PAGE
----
Isn’t technology great? More and more cameras have GPS built right into them. The moment you take a photo, your camera records exactly where you took it. But while most of the photography is out there taking advantage of this feature, some of us are left scratching our heads wondering where we can find these magical GPS coordinates. In this article, you’ll learn what you can do to access GPS coordinates and use them to improve your photo sharing experience.
Before you go searching for GPS tagged photos (also called geotagged images), you might want to know if your camera even takes them. Sadly, most modern point-and-shoot cameras do not feature a GPS system for geotagging. It was a more popular feature back in 2008 when smartphones were first hitting the market, but now that smartphones are nearly everywhere, less and less people want a point-and-shoot camera with GPS.
However, if you do have a smartphone with a camera, you’re in luck. Almost all smartphone cameras geotag the photos they take. As a matter of fact, I would be very surprised if I found a smartphone that doesn’t do this. It would have to be a pretty old model. Note: If your have an iPhone or an Android phone, you need to give the camera app access to the GPS data, so it can store it with your photo.
Some digital SLRs also feature a GPS, but most of them don’t. Nikon and Canon both sell special adapters
that geotag the photos you take, and there are quite a few third-party devices that do the same thing. These devices will set you back about $200. If you do a ton of traveling (and I mean more than just a few trips a year), they’re worth it. Otherwise, it’s a lot easier to enter the location data by hand.
You may or may not know this, but your camera stores a bunch of data about every picture you take. It records the aperture, shutter speed, ISO speed, camera mode, focal distance, and sometimes even more than that. All of this is stored in the EXIF data, an extra piece of information attached to every picture file your camera creates.
EXIF data has been around since the early days of digital photography. Back then, it didn’t really tell you much about the photo you just took, but now it will tell you nearly everything. Other kinds of files have EXIF data. You can access EXIF data in audio and video files as well.
There are several ways, and some of them are more useful and prettier than others. It all depends on the computer you’re using. Here are a few ways to get the GPS information from your photos.
If you’re using a Mac, you can access your GPS information by simply right clicking on the photo file you want to view and then picking “get info.”
This will bring up a box showing all of the EXIF data attached to that particular image file.
It’s a little different on a PC, but it’s pretty much the same thing. Right click on your image, and then pick “properties.” From there, a similar window should pop up showing all the EXIF data, including the location of the picture you just took.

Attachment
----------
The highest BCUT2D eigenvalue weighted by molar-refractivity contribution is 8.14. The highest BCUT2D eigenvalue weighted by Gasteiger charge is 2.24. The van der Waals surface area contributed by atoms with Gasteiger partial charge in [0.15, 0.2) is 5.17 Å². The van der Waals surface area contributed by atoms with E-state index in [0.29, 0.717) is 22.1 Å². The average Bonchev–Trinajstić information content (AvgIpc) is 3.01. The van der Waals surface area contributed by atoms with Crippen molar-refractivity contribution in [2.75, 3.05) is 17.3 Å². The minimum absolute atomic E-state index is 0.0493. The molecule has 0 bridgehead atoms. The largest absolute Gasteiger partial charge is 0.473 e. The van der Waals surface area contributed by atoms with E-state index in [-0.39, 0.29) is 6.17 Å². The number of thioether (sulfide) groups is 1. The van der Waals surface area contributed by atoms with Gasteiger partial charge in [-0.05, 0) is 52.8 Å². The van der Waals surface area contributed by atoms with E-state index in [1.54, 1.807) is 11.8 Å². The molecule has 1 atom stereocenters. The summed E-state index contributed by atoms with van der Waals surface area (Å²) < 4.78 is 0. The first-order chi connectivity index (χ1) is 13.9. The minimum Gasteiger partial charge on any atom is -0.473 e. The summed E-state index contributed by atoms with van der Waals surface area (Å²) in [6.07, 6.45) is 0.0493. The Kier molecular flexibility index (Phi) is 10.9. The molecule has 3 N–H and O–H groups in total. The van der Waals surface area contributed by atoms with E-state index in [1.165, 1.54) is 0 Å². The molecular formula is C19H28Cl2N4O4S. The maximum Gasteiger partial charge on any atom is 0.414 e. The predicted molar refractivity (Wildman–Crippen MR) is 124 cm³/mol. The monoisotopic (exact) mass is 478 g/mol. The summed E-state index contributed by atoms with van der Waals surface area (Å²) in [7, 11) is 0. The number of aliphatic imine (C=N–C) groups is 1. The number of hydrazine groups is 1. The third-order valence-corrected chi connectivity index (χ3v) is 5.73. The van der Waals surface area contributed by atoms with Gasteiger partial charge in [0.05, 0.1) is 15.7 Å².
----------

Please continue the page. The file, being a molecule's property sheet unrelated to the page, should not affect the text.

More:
iPhoto, a program that comes with your Mac, does some pretty cool things with location data. It doesn’t just show you where you a took a single photo. It will place your photos all over a map using little pins so you can see the big picture. This is a really awesome feature when you’re showing your photos to your friends.
To get started, open iPhoto. If you’ve never used iPhoto before, it will take a few moments to load all of your photos into its database. Once you’re ready, click on the “places” icon on the left under Library.
Once you’ve done that, you should see a map with a bunch of pins on it, each denoting a location where you’ve taken a picture. To see any of your photos, just click on the pin and iPhoto will take you to a list of the photos.
With iPhoto, you can actually use the location data that comes with your photos. Let’s look at another more public way to do the same thing.
Panoramio is a fun service for sharing your geotagged photos with the rest of the world. Simply create an account and upload your photos. Panoramio will do the hard work for you, taking all that geolocation data and crunching it into a worldwide database of images that anyone can access by typing in the name of a place.
Panoramio is owned and operated by Google. If you already have a Goole account, you should be able to get started right away without signing up.
Once you’ve logged in, Panoramio keeps it simple. Just click on the “choose file” button to pick a file you want to upload.
Panoramio allows you to upload as many as ten photos at a time. Once you’ve uploaded them, you can add in a description and tags as well. If you want, you can also look at a map of your photos, just like the one available through iPhoto. To find it, just click on the “Your Photos” link under the title bar of the site.
So there you have it. Those are just a few ways to get the most out of your geotagged photos. If you have any questions about any of these tips, leave a comment below or send me an email. I’m happy to help you out.